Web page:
DQed Zwift Rider Tries His Luck Again (And He’s Local!)

Eddy Hoole was DQed from a Zwift race in December for digital doping, but he just can't seem to quit e-racing.

By Molly Hurford |

What do you do when you’ve been banned from one sport? Very publicly DQed from a world championships qualifier. Like many disgraced athletes before him, the answer for South African rider Eddy Hoole was simple: Find a new platform to race on. After being banned from Zwift in December after a digital doping incident during a World Championship qualifying race, Hoole was given a six-month ban from Zwift Island.

But Zwift isn’t the only game in town, even if it is the biggest (and the host for UCI Cycling Esports World Championships as well as the esport Olympics). There are other racing platforms, including the lesser known MyWhoosh, which was hosting a competition with a surprisingly stellar $300,000 (R5 400 000-ish)  prize purse. (Yes, you read that right. And yes, that is a depressingly large prize purse compared to pretty much any off-road or women’s real-world cycling event. Cue the sad trombone.)

But back to the story. In December, Hoole was ousted from his team, Toyota CRYO RDT, as well as from Zwift after being accused of digitally manipulating his data. When he won the race, Hoole surged up hill by averaging 526 watts for four minutes and 16 seconds. Sadly, as with far too may stories of ‘too good to be true numbers in pro cycling,’ it was.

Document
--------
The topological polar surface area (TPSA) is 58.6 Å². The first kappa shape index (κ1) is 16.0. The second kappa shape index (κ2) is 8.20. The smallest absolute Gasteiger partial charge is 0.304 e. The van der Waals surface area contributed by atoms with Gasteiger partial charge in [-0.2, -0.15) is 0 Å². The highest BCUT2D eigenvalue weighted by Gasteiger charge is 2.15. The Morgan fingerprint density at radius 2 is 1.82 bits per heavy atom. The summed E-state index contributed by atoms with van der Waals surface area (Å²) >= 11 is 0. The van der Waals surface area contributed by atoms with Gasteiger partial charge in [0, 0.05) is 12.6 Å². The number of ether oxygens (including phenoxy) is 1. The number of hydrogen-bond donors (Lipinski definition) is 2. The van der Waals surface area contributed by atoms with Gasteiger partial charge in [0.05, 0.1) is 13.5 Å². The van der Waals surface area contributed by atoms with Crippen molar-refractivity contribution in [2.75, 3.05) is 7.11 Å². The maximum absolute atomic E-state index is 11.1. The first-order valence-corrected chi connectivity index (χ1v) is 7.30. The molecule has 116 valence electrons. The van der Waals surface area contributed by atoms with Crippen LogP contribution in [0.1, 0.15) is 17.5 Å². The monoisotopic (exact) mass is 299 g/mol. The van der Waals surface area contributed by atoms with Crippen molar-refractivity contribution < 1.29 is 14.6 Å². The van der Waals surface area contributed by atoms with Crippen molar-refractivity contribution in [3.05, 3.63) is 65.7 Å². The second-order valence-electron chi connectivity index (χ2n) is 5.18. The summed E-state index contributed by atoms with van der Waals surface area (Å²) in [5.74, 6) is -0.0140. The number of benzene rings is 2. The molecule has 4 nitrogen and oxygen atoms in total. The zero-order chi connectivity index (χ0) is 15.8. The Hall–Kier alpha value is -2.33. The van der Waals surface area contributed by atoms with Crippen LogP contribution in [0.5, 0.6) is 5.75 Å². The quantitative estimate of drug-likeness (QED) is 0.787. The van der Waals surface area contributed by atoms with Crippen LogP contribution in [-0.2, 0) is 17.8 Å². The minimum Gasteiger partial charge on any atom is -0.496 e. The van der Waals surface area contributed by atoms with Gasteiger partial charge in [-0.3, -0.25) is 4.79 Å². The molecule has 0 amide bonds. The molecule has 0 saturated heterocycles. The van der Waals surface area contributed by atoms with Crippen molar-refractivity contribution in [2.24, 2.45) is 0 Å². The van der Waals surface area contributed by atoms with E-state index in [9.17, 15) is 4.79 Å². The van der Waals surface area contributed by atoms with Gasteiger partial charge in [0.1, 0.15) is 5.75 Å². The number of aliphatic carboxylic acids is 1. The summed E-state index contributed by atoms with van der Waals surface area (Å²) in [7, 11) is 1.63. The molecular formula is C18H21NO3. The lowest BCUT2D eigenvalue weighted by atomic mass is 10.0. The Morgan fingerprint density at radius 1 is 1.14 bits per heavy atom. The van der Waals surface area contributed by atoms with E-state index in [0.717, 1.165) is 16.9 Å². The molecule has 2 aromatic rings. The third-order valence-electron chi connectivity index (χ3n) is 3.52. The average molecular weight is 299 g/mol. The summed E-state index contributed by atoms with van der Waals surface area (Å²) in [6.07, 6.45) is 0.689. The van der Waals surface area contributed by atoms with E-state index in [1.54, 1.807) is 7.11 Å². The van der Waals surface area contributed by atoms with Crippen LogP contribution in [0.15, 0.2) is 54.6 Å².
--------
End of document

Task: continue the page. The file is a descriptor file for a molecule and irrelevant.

The Zwiftian justice system worked swiftly and harshly, levying the ban quickly after crunching the numbers. (The ‘harsh’ part comes in when you read the public decision from the company, which includes gems like “It is also noted that there is no circumstantial evidence that might suggest that the rider is a globally significant World Class athlete. For example, the rider does not have any IRL cycling (or other IRL sport) results, and their typical training load amounts to around 3 hours a week of low intensity cycling on Zwift.”)

Don’t get on Zwift’s bad side.

But here’s the kicker: He wasn’t just banned by Zwift, he was also sanctioned by the UCI. Since the qualifying race he cheated in was a UCI sanctioned race, he’s also out of cycling for six months.

First reported by DC Rainmaker, Hoole’s return to racing just a couple months after his Zwift ban was levied was noticed by racers on MyWhoosh, and it lit up the site’s Facebook page. Now, technically, MyWhoosh isn’t a UCI-sanctioned racing platform. But they still frown upon digital dopers, especially when you take into account that the platform is paying out a whopping prize pool of R5.6-million per month for the SRC – Sunday Race Club. (Feel free to pause reading and get registered.)

On March 12, Hoole hopped into the race. After a Facebook outcry (it’s unclear if he won, but he likely finished in the money if people were pissed), MyWhoosh actually investigated, confirmed it was him, and promptly DQed him.

They then told DC Rainmaker, “At MyWhoosh we are committed to ensuring fair racing is maintained. Every rider who enters MyWhoosh’s esports racing events is subject to the MyWhoosh Performance Verification Program. After an internal investigation, the MyWhoosh Cycling Esports Race Commission has annulled Eddy Hoole’s participation from March 12th’s Sunday Race Club… Eddy Hoole has violated Clause of the MyWhoosh rule set for participating in a MyWhoosh esports race while serving a suspension from Cycling South Africa.”

It’s unclear whether or not he was racing with or without a digital boost on MyWhoosh, but hopefully he (finally) learned his lesson and stays out of races until his ban is up.

READ MORE ON: cheating doping e-doping zwift

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